(1946- ) US movie director and scriptwriter who trained as a painter. After Six Figures Get Sick (1967), a 30-second Animated Movie designed to be run as an endless loop, and a similar live-action/animated loop that has been lost, his first movie proper was the 4min live-action/animated The Alphabet (1968), which tells of a sick child vomiting blood; such is art. The Grandmother (1970), again live-action/animated, is more ambitious in both length (34 mins) and plot: thrashed by his father for bedwetting, a little boy plants a seed in his damp sheets and grows from it a Grandmother to be his Invisible Companion. For some years DL worked on Eraserhead (1976), his first feature, in his spare time; a curious filmed nightmare, not easily subject to analysis, it blends fantasy and the Horror Movie to unsettling effect, and quickly acquired cult status.
His first mainstream movie, supported by Mel Brooks, was The Elephant Man (1980), based on the true story of the hideously deformed Joseph Merrick and the man who, in late-19th-century London, saved him from life as a freak-show exhibit, Frederick Treves. Its considerable success made DL a sought director, but his next movie, the sf epic Dune (1984), based on Frank Herbert's Dune (fixup 1965), was a disaster – the book being too long and complex for a 140min movie (or even for the 190min version that was later televised, with additional narration and the use of cut footage; DL disavowed this version, and the direction is credited to the pseudonym Allen Smithee). DL recovered reputation with Blue Velvet (1986), a surreal movie that is part small-town Urban Fantasy, part a fantasy of Perception, and part an essay in film noir for the 1980s. Both it and his next movie – Wild at Heart (1990) a slightly fantasticated road movie featuring a surprise visit by the Good Witch from The Wizard of Oz (1939) – are plentifully supplied with graphic sex, which is probably why these "art" movies were so generally successful.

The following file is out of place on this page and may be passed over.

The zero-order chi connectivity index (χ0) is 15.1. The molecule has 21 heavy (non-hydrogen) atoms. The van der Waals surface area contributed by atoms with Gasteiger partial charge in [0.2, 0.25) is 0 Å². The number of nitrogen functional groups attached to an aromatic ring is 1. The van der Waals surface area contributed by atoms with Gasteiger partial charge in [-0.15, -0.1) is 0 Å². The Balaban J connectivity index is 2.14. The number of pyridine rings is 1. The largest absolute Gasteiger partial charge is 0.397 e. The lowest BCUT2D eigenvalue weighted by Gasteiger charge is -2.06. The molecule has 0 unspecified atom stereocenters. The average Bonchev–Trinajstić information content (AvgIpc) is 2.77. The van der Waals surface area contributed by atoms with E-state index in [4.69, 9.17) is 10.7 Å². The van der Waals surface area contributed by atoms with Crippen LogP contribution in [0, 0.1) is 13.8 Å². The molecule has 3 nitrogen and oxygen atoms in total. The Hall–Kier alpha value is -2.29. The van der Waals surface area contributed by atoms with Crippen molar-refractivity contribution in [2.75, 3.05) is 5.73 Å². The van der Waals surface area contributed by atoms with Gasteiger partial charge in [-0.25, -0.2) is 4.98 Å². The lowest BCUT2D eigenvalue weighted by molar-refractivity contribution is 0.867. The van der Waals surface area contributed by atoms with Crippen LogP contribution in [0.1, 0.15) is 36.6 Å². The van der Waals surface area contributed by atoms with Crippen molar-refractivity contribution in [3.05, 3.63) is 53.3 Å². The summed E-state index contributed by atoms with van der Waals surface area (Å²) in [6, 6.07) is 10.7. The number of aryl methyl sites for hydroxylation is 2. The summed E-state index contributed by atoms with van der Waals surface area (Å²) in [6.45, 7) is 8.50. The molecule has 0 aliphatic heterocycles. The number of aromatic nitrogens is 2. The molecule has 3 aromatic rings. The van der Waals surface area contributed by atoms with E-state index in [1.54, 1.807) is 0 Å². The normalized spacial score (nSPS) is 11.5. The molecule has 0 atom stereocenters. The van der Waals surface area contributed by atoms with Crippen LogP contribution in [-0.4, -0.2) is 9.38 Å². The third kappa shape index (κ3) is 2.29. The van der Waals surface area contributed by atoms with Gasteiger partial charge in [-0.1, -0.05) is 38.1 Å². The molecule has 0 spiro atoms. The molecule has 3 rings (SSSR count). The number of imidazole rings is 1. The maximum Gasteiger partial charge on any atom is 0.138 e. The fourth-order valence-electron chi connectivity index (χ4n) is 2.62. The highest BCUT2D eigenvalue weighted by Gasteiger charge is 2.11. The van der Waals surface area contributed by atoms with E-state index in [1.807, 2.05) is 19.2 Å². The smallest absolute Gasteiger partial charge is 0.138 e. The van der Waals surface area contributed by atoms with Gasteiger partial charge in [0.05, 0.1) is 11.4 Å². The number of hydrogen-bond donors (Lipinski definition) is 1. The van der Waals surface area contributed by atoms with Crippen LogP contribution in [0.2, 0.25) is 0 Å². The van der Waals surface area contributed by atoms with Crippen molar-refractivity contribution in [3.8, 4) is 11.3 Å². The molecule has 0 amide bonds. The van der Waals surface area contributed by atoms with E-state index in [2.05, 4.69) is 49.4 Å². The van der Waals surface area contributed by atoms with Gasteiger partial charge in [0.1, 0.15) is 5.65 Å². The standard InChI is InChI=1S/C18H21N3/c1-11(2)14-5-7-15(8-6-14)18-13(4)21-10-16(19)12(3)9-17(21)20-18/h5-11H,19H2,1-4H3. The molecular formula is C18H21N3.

In the meantime, with Mark Frost, DL had been creating for tv the surrealistic soap opera/detective serial Twin Peaks (two series, 1989 and 1991), and it is for this that he is best-known. His only feature movie since then has been Twin Peaks: Fire Walk with Me (1992), which was very badly received; shot in 1.85:1 format, rather than in wide-screen's customary 2.35:1, it was clearly intended by DL to capture the "feel" of a tv broadcast rather than a theatrical movie.
It is hard to classify DL's output as fantasy unless one is watching one of the relevant movies: then there is no doubt. And certainly his movies are identifiably his: even a short clip is usually enough to reveal that this is DL's work. The only moviemaker who has anything like the same "eye" is his daughter, Jennifer Chambers Lynch, director and scriptwriter of Boxing Helena (1993). [JG]
further reading: David Lynch (1992; trans Robert Julian 1995) by Michel Chion; The Films of David Lynch (1993) by John Alexander.